Free journalism goes hand in hand with responsible media

With the proliferation of private radio stations and online publications, the media profession has attracted some very unprofessional behaviour among those who ply the trade.

With the proliferation of private radio stations and online publications, the media profession has attracted some very unprofessional behaviour among those who ply the trade.

Many online publications act with impunity, abuse, harass, gossip unfounded, or even, infantile rumours. They are free to do so because in most cases they are “untouchable” as it is difficult to police them.

Then we have our radio stations: Many have fallen off the moral

pedestal. They broadcast openly pornographic content, especially late at night, on the pretext of teaching culture, their phone-ins are unregulated but they don’t seem bothered.

There is also another band of broadcasters; the talk-show hosts. One might forgive their larger than life images they create for

themselves, the know-it-all experts who have the edge in any subject, but once it comes to personal abuse and disrespect, that is crossing the red line.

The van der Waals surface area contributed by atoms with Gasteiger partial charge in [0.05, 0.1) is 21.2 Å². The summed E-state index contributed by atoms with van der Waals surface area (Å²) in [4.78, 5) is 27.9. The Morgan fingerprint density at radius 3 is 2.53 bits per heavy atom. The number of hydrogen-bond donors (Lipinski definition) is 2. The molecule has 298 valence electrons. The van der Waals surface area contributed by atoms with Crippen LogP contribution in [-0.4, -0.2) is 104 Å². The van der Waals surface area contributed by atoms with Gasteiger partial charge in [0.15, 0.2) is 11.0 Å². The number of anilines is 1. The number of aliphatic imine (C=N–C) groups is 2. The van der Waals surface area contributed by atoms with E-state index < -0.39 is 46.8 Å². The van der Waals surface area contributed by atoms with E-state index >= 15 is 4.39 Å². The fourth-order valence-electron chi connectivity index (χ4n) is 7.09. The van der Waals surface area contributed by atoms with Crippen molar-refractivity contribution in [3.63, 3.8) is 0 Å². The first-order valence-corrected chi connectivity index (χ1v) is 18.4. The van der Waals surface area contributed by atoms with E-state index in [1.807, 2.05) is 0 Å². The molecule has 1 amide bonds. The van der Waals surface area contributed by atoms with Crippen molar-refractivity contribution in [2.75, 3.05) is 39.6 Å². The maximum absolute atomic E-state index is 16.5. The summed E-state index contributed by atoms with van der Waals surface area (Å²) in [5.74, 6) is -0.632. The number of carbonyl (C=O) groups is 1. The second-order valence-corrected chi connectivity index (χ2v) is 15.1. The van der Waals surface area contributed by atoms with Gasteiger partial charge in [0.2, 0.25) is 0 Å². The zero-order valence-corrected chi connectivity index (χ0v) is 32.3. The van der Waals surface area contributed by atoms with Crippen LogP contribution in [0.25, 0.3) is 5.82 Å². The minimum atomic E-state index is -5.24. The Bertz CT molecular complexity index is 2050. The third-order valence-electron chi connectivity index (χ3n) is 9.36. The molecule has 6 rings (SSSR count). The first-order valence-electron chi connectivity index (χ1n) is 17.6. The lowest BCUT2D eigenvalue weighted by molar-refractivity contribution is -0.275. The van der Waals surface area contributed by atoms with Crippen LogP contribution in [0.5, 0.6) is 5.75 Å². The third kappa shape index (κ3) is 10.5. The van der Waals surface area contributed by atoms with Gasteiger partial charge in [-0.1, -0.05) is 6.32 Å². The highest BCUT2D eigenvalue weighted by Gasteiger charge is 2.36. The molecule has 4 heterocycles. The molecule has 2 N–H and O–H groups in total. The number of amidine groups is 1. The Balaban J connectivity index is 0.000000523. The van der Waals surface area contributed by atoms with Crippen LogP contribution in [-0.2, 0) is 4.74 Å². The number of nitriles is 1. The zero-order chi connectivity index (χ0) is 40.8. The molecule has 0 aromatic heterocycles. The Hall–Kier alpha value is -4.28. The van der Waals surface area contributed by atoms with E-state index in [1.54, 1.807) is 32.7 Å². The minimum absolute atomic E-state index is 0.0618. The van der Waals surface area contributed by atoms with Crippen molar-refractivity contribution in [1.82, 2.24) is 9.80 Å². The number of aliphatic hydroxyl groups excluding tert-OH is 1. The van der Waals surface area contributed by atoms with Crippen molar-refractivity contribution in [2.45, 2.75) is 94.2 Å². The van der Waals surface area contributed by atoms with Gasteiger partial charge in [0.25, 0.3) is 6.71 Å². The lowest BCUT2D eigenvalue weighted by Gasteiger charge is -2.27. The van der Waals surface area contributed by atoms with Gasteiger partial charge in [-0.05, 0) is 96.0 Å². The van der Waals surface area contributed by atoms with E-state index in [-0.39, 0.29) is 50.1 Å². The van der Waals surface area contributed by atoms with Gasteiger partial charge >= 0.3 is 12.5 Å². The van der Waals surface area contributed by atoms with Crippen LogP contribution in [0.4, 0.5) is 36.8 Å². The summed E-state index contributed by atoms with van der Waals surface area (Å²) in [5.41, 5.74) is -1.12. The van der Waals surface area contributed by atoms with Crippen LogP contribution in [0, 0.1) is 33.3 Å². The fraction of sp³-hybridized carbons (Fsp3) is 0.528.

One local wannabe station has made it a habit of not fearing to use abusive language, especially in the run-up to the upcoming football leadership elections, pouring scorn – in a very uneducated manner – against some candidates

While the media have their independence and should protect it fiercely, they should also respect the rights of others, respect the professional code of ethics and do away with abusive and shameful language.

The least the media self regulation body can do is reign in the rogue media houses and bring them back to their senses, otherwise the current atmosphere vividly brings up memories of the pre-Genocide era, where politicians used the media for their own ends with disastrous consequences.

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